August 7th, 2017

The “double effect” of morphine at end of life: reality or myth?

The Netherlands euthanasia thread on Saturday generated a fascinating discussion in the comments section about the use of morphine at end of life, so I thought I’d highlight it here and expand on my remarks.

First, a personal note. In the last few years, I’ve seen a few people die who have had their way eased by morphine. Like many and maybe even most people, I’ve long assumed that morphine is given to reduce pain and make it less laborious to breathe, and that it may hasten death as a sort of side-effect but that a quicker demise is not the goal. But a few months ago, when I looked up what medical experts on the subject had to say, I was extremely surprised to learn that my assumption wasn’t true.

The discussion on the euthanasia thread begins around here, with a commenter who wrote about the death of several loved ones, “It was the morphine that suppressed her breathing reflex, not the liver failure that killed her… in both cases, it was morphine that led to respiratory failure.”

I referred that commenter (and anyone else who’s curious about the subject) to this site, one of many that discuss the issue:

When a patient is receiving regular pain medication such as morphine in the final hours or days of life, there is always a “last dose”. To family at the bedside, it may seem like the drug caused or contributed to the death, especially if death occurs within a few minutes. However, this dose does not actually cause the person’s dying. It is simply the last medication given in the minutes or hours before the death naturally occurs…

…[R]esearch suggests that using opioids to treat pain or shortness of breath near the end of life may help a person live a bit longer. Pain and shortness of breath are exhausting, and people nearing the end of life have limited strength and energy…

If a person has never received morphine, the initial doses given are low. They are gradually increased to relieve the person’s level of pain or shortness of breath. After a few days of regular doses, the body adjusts to the morphine. The patient becomes less likely to be affected by morphine’s most serious side effect—the slowing of breathing. It would take a large dose increase over a short time to harm someone. Morphine doses are increased gradually and only as needed to maintain comfort.

The following is especially important to note:

When someone has received too much morphine,…the person’s breathing becomes very slow and regular. Sometimes only one or two breaths are taken in a minute…

In the last few hours of the natural dying process, a person’s breathing becomes shallower and faster than normal.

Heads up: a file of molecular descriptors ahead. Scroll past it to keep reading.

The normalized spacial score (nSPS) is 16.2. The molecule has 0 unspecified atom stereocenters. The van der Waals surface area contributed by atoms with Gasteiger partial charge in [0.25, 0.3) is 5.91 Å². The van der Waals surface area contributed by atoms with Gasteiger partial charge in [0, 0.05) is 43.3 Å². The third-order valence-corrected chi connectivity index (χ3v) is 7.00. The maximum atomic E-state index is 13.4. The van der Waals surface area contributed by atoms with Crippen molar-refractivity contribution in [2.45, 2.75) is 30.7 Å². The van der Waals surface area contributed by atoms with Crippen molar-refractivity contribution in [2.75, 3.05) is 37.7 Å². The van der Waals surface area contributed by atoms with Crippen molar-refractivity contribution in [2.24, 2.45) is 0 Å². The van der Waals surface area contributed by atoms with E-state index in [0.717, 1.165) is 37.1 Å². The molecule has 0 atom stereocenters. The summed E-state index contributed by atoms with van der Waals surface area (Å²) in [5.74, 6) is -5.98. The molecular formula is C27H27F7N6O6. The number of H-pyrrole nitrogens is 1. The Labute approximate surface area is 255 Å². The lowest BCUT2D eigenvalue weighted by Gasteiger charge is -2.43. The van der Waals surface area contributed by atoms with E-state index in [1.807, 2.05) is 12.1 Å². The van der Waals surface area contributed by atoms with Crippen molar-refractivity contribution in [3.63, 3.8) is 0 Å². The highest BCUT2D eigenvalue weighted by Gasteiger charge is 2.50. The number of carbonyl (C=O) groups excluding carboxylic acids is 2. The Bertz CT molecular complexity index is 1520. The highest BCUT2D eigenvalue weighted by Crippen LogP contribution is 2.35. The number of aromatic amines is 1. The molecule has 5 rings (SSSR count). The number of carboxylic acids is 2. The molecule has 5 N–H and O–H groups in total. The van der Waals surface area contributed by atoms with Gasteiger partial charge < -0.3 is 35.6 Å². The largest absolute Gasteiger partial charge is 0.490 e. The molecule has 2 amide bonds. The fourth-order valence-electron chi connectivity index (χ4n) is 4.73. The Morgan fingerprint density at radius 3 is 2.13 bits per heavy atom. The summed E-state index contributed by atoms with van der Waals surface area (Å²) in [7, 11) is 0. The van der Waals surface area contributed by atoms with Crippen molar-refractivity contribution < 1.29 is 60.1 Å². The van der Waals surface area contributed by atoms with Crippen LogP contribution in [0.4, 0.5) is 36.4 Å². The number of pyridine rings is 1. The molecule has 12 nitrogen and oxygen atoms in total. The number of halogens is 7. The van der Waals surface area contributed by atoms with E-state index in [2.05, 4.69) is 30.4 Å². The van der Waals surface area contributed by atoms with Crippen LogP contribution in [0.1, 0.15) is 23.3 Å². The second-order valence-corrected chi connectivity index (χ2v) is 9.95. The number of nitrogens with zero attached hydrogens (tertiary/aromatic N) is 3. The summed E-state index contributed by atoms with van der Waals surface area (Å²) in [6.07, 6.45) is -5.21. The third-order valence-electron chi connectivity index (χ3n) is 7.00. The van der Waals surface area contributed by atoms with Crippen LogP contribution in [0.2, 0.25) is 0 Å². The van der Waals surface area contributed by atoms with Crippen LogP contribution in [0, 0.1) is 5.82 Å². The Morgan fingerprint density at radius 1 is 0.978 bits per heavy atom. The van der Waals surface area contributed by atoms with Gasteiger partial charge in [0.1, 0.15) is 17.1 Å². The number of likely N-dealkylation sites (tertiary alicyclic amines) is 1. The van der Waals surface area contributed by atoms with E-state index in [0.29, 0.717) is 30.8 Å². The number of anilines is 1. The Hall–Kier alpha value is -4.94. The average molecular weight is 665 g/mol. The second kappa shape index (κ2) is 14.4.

So, one way to distinguish between the two phenomena is the rate of breathing. When someone is dying of an overdose, the breathing rate slows, and this happens not just in the last few minutes or seconds but over a longer amount of time prior to death. The opposite is true for someone dying naturally. Even with the administration of morphine, breathing is typically shallow and fast, and then towards the very end will often switch to what’s called Cheyne-Stokes respiration that has a different and characteristic pattern (see also this).

It’s understandable that families and other observers often perceive that morphine hastens death in hospitals. But as far as we can tell it is not actually happening that way in the vast vast majority of cases, unless an error has been made in dosage. An even fuller discussion of the subject can be found here. It talks in particular about the myth of this “double effect” of morphine hastening death when administered at end of life. Of particular interest is how that perception relates to the euthanasia debate:

A troubling result of the mistaken belief in the double effect of pain medication is its effect on discussions of euthanasia and physician-assisted suicide. Giving pain medications is even referred to as indirect euthanasia, “double effect euthanasia,” or “accidental euthanasia.” For example, in one article, the authors stated that “a common example of indirect euthanasia is the administration of large doses of narcotics to a terminally ill patient in unbearable pain” And although the AMA’s Council on Ethical and judicial Affairs, in its “Decisions Near the End of Life,” rejected euthanasia and physician-assisted suicide and endorsed palliative care, the Council stated that the “ethical distinction between palliative care that may have fatal side effects and providing euthanasia is subtle. . . .”